There are also various alternatives for the location in which an intervention is delivered. Location may include community-based settings, the home, a clinical setting, a residential facility, the workplace, or a research laboratory. Each of these settings has a unique set of characteristics that warrant consideration. In a research laboratory, the setting is much more controlled with respect to extraneous influences (e.g., pets, other family members), and thus one has more confidence about the internal validity of the study. However, it is artificial and there may be logistical problems for the participants in terms of travel, which may impact on recruitment and retention. Participants may also be uncomfortable in laboratory settings. Conducting interventions in home settings may be more comfortable, less stigmatizing if the intervention concerns a highly sensitive matter (e.g., depression, HIV prevention, sexual practices), and easier for study participants. However, this can also create logistical problems for the interventionist and add to trial costs (e.g., travel time of interventionists and travel costs). Home contexts also vary considerably in terms of factors such as clutter, cleanliness, pets, other family members, and safety that can impact on the delivery of the intervention. These factors can create unique challenges, especially if the intervention involves the use of some form of technology (Gitlin,
2003). In the PRISM trial, it was sometimes challenging to install computer systems in homes of participants owing to clutter and space constraints.
A general benefit of community settings is that they represent the context in which the intervention will be actualized and are familiar to participants. However, potential threats to both internal and external validity need to be carefully considered. In health care settings, the representativeness of patients and providers and settings is important (Glasgow, Bull, Gillette, Klesges, & Dzewaltonwski, 2002). Threats to internal validity include potential contamination (e.g., people in the same nursing home assigned to different treatments); confounding factors such as unanticipated changes in the community (e.g., weather events) or changes in organizational policy, missions, or practices; and issues with treatment fidelity. If a health care provider in a busy clinic is responsible for implementing the intervention or assessment protocols, he or she may take shortcuts or may not understand the importance of following standard procedures to assure the integrity of the delivery of an intervention. Thus strategies such as intervention manuals and booster-training sessions, to enhance treatment fidelity, need to be in place. CABs can also provide valuable input on how to best meet the challenges associated with implementing intervention programs in community settings. Community-based participatory research approaches are also helpful as they foster “buy-in” from the community and commitment to the project/intervention (see Melnyk & Morrison-Beedy, 2012 for more in-depth discussions of implementation in specific types of community settings).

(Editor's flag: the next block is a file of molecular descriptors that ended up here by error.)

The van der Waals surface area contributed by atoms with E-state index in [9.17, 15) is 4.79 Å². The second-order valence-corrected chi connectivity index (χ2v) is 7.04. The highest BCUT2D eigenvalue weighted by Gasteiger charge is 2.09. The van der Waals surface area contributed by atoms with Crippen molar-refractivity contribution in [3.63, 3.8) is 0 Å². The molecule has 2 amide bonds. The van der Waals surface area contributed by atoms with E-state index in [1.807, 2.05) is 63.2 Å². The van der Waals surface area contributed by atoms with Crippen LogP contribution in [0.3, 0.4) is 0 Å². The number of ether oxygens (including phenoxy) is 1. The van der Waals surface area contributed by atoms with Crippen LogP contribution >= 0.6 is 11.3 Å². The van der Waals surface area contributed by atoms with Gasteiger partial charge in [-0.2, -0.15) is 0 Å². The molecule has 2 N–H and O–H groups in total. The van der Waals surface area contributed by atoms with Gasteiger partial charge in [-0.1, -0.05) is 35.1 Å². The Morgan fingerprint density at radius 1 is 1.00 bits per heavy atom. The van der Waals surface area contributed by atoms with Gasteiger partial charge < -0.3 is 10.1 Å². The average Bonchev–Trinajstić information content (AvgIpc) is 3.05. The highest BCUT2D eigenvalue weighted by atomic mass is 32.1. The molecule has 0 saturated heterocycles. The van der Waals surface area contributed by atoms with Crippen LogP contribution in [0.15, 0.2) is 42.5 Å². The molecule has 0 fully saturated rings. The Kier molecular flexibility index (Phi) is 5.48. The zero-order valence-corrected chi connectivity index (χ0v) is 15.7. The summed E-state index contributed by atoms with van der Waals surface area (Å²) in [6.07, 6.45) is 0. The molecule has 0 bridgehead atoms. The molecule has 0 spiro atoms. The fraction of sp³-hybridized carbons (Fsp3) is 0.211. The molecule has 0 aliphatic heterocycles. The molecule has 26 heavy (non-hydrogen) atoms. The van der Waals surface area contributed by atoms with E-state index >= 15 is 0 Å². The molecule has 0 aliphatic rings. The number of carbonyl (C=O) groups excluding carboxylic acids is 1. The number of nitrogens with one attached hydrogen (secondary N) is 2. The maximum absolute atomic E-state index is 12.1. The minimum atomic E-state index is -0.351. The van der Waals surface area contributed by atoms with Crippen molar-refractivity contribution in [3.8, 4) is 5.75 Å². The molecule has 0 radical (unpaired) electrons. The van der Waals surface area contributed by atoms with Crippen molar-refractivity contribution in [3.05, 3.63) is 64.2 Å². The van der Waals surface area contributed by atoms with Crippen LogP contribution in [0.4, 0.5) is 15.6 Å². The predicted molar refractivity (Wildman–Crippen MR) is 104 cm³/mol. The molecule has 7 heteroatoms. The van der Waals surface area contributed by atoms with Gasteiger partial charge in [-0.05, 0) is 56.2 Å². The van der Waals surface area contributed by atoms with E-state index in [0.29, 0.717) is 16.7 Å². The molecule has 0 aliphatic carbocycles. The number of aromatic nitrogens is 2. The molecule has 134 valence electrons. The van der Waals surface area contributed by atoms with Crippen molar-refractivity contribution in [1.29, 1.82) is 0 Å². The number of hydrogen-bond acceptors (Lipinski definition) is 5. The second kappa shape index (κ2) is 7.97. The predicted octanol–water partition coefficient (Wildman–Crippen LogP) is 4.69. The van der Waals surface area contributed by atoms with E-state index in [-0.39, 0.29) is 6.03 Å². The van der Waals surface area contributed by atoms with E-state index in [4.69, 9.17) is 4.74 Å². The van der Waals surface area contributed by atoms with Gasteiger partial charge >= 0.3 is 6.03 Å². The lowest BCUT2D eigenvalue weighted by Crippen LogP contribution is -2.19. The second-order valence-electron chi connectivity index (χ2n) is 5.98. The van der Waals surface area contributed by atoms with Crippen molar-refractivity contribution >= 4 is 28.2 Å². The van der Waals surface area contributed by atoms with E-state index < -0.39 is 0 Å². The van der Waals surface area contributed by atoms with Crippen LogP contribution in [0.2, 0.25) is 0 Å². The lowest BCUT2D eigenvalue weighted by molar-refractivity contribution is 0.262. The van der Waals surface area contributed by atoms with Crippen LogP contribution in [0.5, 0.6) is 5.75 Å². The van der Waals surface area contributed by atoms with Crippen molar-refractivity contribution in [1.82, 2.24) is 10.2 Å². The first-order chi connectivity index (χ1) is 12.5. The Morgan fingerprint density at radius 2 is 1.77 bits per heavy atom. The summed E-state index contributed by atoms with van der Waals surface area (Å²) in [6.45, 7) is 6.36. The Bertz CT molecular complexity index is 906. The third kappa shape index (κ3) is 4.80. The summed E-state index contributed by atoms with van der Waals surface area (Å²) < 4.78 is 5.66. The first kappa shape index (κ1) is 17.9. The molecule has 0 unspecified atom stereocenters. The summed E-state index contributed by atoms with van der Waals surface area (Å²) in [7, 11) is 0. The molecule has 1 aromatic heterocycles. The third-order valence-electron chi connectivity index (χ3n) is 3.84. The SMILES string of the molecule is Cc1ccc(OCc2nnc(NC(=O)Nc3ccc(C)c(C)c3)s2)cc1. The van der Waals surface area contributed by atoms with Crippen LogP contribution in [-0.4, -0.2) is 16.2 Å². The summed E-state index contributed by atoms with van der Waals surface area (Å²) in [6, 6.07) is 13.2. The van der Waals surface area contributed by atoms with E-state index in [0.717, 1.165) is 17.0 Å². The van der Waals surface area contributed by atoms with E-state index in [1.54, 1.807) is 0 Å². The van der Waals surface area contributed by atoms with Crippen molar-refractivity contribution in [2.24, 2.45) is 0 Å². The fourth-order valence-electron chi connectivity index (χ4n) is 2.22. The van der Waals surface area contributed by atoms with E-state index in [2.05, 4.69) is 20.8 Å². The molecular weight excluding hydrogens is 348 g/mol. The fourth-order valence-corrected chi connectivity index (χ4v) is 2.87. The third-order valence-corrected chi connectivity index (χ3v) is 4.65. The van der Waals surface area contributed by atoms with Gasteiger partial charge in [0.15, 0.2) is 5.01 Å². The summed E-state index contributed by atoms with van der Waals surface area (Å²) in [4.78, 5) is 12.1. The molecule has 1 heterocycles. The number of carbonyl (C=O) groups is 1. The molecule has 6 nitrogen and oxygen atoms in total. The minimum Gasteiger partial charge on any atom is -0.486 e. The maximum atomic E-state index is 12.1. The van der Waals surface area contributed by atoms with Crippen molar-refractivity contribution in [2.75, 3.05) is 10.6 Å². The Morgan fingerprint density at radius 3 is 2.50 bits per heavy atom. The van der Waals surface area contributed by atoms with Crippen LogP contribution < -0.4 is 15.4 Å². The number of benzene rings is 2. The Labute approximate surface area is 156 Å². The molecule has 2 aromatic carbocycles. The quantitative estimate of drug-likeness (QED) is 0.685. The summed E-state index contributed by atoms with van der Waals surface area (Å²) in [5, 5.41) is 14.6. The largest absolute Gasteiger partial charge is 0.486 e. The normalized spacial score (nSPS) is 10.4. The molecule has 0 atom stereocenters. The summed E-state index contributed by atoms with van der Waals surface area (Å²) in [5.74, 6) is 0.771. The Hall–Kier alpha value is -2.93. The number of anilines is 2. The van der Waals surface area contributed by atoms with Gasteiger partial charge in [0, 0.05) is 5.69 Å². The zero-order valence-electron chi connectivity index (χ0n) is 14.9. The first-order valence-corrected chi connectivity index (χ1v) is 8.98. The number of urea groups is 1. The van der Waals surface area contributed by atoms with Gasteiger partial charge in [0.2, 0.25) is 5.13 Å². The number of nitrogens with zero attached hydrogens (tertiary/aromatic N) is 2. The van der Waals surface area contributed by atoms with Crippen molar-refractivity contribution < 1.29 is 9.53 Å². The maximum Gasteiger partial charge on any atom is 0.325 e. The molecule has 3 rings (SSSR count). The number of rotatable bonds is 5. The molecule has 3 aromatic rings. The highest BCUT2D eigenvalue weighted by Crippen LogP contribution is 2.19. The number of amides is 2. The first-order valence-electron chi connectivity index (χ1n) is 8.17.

The involvement of multiple sites at different institutions and locations poses a challenge to intervention delivery considerations. Expanding studies to more than one site is quite common in both efficacy and effectiveness trials (e.g., REACH I and II, Advanced Cognitive Training for Independent and Vital Elderly (ACTIVE). For the most part, multisite trials involve separate research teams but common research protocols and data collection strategies. Sometimes recruitment strategies and possibly the way in which an intervention is delivered may need to vary at the research sites to accommodate differences in the characteristics of target populations. Multisite studies often involve a separate data coordination site to provide oversight regarding data collection and also the delivery of the intervention. For example, in the REACH trials, the University of Pittsburgh served in this role. In the PRISM project, the University of Miami Miller School of Medicine assumed this role.
Decisions to engage in multisite trials require careful consideration as to how the delivery characteristics of an intervention will be implemented and monitored. These types of trials add considerably to cost and logistical considerations. Other important issues include establishing protocols for the research teams, treatment fidelity, data collection, storage, and transfer. In addition, the mechanisms for communication among team members within and across sites need to be clearly articulated, as do protocols for decision making, conflict resolution, and dissemination and publication activities.